I’ve been buying and repairing MP10s, mostly for my tanks at home, but also for some friends. I’ve found numerous revisions of MP10s throughout my journey, and I’ve documented some of this here.
It should be noted that Ecotech never officially claimed there to be any changes in these motors until the later QD motors came out. With the QD motors, they mention that it’s no longer backwards compatible with the ES controllers. This is because they removed some sensors and reduced the number of wires from 10 to 5. That said, the newer MP10QD motors are actually simpler than the older MP10ES motors, they use fewer wires, have fewer parts (lacking sensors), and share one of their bearings with the MP40.
The official MP10 upgrade guide calls out none of these differences, and they basically consider any MP10 motor with a QD controller a fully upgraded MP10QD. I’d say with new bearings, that’s mostly true, but some models seemingly run quieter than others regardless.
Another interesting phenomena is that the QD motors don’t run properly without the magnet attached, but the ES motors do, I suspect this might be related to said sensors being absent on the QD motors.
|Connector Wires||The length of the colored wires between the rubber grommet and the plastic connector, on the connector side, inside the controller.|
|Grommet Style||The grommet on the connector-end of the motor, the older grommet has a few ridges/grooves and is often damaged, the newer grommet is smooth|
|Case Style||The old models had a smooth plastic case, the newer ones newer style which is painted in a smooth rubbery “soft-touch” style paint|
|Wire Count / Sensor||The amount of wires that are connected to the 10 pin connector. Later model QD dry-sides lack the internal sensors, and only have 5 wires. This also means they are no longer backwards compatible with the ES controllers.|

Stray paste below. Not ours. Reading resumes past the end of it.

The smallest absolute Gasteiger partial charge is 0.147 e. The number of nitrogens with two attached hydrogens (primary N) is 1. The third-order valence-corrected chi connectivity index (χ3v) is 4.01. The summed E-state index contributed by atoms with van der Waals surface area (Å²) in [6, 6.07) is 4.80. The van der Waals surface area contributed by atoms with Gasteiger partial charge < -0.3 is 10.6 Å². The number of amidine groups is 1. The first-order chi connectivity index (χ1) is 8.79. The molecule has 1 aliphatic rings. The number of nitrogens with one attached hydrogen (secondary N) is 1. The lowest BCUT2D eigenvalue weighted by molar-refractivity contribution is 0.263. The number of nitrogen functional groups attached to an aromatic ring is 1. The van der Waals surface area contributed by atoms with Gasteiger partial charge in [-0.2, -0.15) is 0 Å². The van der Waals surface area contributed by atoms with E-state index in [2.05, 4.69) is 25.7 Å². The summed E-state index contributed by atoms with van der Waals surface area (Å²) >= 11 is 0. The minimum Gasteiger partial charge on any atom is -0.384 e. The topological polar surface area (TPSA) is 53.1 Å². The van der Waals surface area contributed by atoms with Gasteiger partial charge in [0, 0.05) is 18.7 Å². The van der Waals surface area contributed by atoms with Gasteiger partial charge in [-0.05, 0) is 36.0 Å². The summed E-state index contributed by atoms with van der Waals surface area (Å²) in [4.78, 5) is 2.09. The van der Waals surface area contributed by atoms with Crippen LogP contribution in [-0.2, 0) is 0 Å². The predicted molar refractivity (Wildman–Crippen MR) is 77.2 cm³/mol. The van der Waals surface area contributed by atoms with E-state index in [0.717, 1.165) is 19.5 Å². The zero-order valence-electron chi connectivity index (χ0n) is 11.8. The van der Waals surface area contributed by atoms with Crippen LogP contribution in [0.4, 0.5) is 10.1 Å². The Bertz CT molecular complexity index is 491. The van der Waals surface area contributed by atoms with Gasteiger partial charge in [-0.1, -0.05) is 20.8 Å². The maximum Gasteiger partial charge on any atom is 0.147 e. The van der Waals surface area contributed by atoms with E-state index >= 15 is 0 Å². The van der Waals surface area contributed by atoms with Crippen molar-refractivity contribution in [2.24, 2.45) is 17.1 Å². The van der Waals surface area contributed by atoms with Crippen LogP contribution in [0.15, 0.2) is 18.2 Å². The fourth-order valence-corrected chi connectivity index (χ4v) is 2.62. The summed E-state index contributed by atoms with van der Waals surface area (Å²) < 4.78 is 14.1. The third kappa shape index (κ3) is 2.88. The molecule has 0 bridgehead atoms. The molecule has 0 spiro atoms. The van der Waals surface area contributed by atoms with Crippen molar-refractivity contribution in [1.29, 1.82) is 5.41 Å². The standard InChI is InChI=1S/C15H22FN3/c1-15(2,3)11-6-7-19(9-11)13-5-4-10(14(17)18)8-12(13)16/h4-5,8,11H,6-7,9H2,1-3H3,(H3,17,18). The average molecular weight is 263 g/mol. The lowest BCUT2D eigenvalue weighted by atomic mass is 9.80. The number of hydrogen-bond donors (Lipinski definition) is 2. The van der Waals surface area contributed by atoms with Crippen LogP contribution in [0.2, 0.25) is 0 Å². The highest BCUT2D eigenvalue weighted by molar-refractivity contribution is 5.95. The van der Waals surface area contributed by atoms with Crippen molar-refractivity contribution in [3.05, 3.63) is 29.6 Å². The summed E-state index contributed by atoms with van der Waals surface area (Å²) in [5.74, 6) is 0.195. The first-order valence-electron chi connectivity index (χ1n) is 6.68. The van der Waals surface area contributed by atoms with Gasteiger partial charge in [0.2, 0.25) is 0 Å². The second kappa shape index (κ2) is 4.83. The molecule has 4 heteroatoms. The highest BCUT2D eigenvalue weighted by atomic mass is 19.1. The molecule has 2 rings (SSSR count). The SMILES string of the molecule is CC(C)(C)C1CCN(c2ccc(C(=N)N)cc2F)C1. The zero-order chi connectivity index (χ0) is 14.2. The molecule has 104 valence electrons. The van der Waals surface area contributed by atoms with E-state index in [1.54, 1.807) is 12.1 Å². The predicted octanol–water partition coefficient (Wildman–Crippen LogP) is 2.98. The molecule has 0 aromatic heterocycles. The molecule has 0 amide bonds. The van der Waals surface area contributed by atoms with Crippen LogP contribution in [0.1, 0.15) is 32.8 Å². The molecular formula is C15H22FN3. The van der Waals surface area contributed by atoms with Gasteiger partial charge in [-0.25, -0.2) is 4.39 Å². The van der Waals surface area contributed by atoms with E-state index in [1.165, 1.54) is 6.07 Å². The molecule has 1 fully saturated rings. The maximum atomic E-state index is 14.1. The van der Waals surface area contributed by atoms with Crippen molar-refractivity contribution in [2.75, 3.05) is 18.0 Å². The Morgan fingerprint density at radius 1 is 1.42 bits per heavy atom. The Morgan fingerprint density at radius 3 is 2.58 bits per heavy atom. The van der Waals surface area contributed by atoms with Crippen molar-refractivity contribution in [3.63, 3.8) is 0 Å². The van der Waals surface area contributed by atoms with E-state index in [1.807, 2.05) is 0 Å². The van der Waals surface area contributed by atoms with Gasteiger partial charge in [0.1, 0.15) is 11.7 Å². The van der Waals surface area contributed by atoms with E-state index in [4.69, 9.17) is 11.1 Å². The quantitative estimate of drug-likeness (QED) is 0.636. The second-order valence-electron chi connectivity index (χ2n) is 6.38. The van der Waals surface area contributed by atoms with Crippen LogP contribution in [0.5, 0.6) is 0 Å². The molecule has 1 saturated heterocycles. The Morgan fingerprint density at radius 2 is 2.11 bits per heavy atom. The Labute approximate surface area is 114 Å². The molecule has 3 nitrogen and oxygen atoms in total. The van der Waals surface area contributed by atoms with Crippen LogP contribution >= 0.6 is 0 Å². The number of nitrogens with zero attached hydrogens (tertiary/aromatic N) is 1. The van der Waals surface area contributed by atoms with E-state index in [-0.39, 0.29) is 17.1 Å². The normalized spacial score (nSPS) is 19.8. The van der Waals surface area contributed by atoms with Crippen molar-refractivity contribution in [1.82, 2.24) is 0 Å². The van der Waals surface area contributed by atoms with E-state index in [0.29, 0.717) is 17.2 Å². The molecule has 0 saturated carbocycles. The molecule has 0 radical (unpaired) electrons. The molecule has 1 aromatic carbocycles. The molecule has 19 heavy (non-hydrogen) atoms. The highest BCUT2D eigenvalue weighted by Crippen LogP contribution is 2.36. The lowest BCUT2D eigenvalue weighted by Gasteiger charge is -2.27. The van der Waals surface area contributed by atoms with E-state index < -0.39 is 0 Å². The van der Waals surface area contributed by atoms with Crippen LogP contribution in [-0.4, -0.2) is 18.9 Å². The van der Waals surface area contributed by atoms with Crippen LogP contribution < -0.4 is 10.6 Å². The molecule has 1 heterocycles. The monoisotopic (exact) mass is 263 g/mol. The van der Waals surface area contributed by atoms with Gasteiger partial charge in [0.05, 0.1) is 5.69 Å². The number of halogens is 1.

|Connector Wires||Grommet Style||Case Style||Wire Count||Sensors||Bearings||Notes|
|long||old||old||10||yes||687 7x14x5||Original MP10 w/Blue Gen2 Controller|
|short||old||old||10||yes||687 7x14x5||First-Run MP10ES “EcoSmart”|
|short||old||old||10||yes||696 6x15x5||Middle-Run MP10ES “EcoSmart”|
|short||new||old||10||yes||696 6x15x5||Mid-Late-Run MP10ES “EcoSmart”|
|short||new||new||10||yes||696 6x15x5??||Late-Run MP10ES “EcoSmart”|
Need to confirm the bearings, but it’s the quietest/least-vibrating dry-side I’ve owned. Better than a brand new QD, but it looks very similar to one. The case has the newer style rubber paint, but it’s slightly fatter than the later QD case to accommodate the sensors. I upgraded this to a QD controller and it’s quieter than my QD motors.
The motor now uses two different bearings, the 696 from the later MP10ES, as well as a larger 626 bearing which is shared with the MP40.
With regards to wetsides, at some point in time, they changed from the “square” style on the right, to the “circle” style, pictured left. This one on the left is the newer style, and the “square” one on the right is older. There is no functional difference, and they should work on QD or ES motors, regardless of which you have.
As far as I know, ecotech never officially announced this change, but some of the very old user manuals mention that the square ceramic plate is removable for cleaning, and later manuals remove this reference, as the circular disc is no longer removable.
Some other observations to make. The newer “circle” style’s magnet appears to have the magnet exposed, the raised circle on the magnet appears to actually be the magnet material. The older “square” style’s magnet appears to be entirely encased in plastic, and in my experience, these are the ones that tend to be swollen/rusted.
As you can tell by the photo, even the newer generation on the left is still prone to the ceramic shaft cracking. In this case, I was able to take the impeller/magnet on the left, and the frame on the right, to make one working but “mis-matched” wet-side.
Other repairs are possible as well, including swapping/re-gluing impellers to the magnets, and I’ve even heard of people using heat-shrink to replace the ceramic shaft, although I’m still looking for a better solution to this.
Always soak them in acid before trying to take them apart, and NEVER RUN THEM DRY!